British imams urge Muslims to take Covid vaccine amid concern over fake news

Minority groups in the UK encouraged to be immunised as poll shows widespread reluctance

Muslims are being urged to avoid fake news and accept the science behind the safety of coronavirus vaccines.
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Imams across the UK are pleading with Muslims not to hesitate taking the coronavirus vaccine amid some scepticism over the safety of the shot.

The co-ordinated effort follows reports that misinformation about the vaccines is spreading fast among Asian communities.

London Mayor Sadiq Khan said anecdotal evidence suggested there was “some hesitancy” among black London residents to be vaccinated.

More than three million people have been vaccinated in the UK but there is concern take up of the shot is slow in some areas.

A recent poll commissioned by the Royal Society of Public Health showed slightly more than half of black, Asian and minority ethnic people surveyed would be happy to have the coronavirus vaccine.

Imams said during Friday prayers that the vaccines are halal and from a moral perspective there should be no hesitation in being immunised. Muslims will also be told they have an “ethical duty” to protect the wider community.

Dawood Masood, from the Mosques and Imams National Advisory Board (MINAB), pleaded with Muslims to accept the science behind the inoculation.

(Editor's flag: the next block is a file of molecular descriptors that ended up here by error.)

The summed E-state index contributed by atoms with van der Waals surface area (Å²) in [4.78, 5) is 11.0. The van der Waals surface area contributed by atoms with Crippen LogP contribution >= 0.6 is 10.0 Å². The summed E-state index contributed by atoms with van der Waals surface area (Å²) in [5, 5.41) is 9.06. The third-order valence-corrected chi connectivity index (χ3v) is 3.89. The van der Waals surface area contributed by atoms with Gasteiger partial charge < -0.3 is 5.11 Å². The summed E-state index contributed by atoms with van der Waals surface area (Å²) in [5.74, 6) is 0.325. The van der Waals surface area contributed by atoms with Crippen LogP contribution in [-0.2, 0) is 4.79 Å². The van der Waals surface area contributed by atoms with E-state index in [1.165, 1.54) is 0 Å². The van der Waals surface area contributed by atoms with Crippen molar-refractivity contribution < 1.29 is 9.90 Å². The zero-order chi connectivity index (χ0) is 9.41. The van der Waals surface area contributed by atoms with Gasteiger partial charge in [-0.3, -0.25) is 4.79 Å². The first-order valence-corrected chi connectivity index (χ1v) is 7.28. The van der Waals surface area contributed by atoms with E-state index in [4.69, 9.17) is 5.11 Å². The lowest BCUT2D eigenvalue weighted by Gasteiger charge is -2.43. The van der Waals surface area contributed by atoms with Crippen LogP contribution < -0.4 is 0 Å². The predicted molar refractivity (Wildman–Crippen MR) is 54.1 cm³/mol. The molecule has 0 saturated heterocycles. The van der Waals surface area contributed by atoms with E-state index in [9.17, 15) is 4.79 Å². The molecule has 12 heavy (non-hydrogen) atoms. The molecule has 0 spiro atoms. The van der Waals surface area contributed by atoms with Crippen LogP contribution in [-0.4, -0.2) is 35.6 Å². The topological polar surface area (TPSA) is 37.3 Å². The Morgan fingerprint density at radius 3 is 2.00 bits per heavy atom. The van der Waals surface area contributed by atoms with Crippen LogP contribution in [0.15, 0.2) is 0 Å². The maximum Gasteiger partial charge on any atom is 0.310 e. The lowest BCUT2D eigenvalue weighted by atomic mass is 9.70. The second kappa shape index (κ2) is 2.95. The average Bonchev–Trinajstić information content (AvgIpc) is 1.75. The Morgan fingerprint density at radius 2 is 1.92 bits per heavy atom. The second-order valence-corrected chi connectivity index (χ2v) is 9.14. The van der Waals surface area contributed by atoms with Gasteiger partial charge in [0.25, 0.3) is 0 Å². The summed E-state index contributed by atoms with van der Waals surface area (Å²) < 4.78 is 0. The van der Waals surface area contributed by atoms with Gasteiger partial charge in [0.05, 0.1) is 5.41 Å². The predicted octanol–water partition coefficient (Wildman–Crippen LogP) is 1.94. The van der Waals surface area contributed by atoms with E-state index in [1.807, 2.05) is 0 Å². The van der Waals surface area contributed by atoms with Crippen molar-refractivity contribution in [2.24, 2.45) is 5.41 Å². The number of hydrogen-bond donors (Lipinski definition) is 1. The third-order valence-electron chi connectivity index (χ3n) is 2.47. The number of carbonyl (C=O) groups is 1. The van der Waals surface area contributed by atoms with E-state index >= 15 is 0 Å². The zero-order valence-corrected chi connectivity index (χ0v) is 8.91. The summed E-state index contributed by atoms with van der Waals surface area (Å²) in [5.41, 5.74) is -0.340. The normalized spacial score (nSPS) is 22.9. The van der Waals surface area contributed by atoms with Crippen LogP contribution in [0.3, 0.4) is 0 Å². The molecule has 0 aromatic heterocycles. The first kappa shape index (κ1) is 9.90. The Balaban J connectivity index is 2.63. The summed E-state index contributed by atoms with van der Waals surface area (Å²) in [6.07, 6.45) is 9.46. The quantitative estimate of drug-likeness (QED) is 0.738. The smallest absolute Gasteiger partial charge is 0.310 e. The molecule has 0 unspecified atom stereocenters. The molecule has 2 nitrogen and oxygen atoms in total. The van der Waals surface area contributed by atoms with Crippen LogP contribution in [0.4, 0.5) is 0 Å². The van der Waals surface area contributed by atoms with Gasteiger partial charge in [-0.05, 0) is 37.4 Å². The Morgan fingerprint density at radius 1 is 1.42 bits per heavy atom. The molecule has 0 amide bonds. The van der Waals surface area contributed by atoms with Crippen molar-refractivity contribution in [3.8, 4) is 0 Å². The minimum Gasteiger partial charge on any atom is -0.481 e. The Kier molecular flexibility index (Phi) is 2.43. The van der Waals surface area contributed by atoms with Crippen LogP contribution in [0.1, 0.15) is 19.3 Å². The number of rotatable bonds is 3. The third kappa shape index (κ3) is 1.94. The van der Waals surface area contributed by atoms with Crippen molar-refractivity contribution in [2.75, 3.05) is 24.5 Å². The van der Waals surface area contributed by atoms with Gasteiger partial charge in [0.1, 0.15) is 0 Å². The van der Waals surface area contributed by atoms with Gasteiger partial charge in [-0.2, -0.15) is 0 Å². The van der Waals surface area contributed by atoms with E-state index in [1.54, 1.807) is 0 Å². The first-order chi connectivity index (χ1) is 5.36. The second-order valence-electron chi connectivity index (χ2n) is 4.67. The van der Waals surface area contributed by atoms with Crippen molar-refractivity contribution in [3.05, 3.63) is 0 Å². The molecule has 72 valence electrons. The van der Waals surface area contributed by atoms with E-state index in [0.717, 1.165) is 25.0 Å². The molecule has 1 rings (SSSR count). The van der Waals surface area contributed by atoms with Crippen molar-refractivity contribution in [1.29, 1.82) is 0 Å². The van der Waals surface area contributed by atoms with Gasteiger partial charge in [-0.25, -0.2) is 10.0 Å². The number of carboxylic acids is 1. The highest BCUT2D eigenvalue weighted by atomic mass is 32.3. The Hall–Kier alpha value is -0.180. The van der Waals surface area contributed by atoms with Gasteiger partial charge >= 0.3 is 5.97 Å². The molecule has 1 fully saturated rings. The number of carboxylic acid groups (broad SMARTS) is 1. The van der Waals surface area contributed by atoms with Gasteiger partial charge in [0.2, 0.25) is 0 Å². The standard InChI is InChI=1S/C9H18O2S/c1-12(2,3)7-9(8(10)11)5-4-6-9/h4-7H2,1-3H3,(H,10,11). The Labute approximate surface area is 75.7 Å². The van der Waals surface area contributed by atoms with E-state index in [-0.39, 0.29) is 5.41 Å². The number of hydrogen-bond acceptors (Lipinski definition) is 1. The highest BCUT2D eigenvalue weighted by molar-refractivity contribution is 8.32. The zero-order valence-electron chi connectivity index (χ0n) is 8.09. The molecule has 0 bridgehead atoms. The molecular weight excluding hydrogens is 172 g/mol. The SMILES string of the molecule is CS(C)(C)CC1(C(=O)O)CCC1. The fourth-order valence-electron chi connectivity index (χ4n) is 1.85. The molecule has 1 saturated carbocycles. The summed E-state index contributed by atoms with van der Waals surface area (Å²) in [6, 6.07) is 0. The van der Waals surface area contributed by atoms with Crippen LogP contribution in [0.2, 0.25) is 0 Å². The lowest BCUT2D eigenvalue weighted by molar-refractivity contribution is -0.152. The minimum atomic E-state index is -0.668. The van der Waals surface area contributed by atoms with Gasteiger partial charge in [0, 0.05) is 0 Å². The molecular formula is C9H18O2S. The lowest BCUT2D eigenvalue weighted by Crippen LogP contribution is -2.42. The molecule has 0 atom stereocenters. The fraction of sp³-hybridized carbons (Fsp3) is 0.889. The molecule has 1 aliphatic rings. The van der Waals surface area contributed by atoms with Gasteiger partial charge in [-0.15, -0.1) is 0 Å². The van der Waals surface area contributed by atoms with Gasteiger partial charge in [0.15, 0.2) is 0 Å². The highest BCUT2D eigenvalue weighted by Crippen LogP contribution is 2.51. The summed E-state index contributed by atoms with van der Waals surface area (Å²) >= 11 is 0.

"It is a moral obligation upon the people that they take the vaccine to protect themselves and their family members," he told The National.

"We want to make sure people listen to the experts. We go to the experts who are the doctors and speak with them, make sure we get consultation from them, rather than going on social media and hearing all these myths and wrong things that people are saying."

Imam Dawood Masood delivered a sermon on Friday.

Qari Asim, chairman of the MINAB, said the message had been delivered in 100 mosques in the UK.

“It is our ethical duty to protect ourselves and others from potential harm," he added.

Among the myths circulating in the community are that people could be tagged during the inoculation process. Another is that the Pfizer/BioNTech vaccine can modify a person’s DNA.

Some Muslims and Hindus are also concerned that the vaccine contains alcohol or animal products.

But the British Islamic Medical Association said the Pfizer/BioNTech and Oxford/AstraZeneca drugs contain no animal products.

Bryan Vernon, a UK medical ethicist, urged people from minority backgrounds to take the vaccine.

"What group of people would want to put members of the [minority ethnic] community at risk of serious death or illness? Consider whether [misinformation] has a malevolent or racist source," he told The National.

Dr Harpreet Sood, who is leading an anti-misinformation campaign, said officials were working with south Asian role models to debunk myths about the vaccine.

“We need to be clear and make people realise there is no meat in the vaccine, there is no pork in the vaccine, it has been accepted and endorsed by all the religious leaders and councils and faith communities,” he told the BBC.

Meanwhile, the EU has revealed hackers attempted to sow distrust about coronavirus vaccines after a data breach at the European Medicines Agency (EMA). Internal emails from the EU medicines regulator were leaked online earlier this week.

But the EMA said the emails had been "manipulated by the perpetrators prior to publication in a way which could undermine trust in vaccines".

Several EU countries, particularly France, face high public resistance to taking the shot, recent polls suggest.

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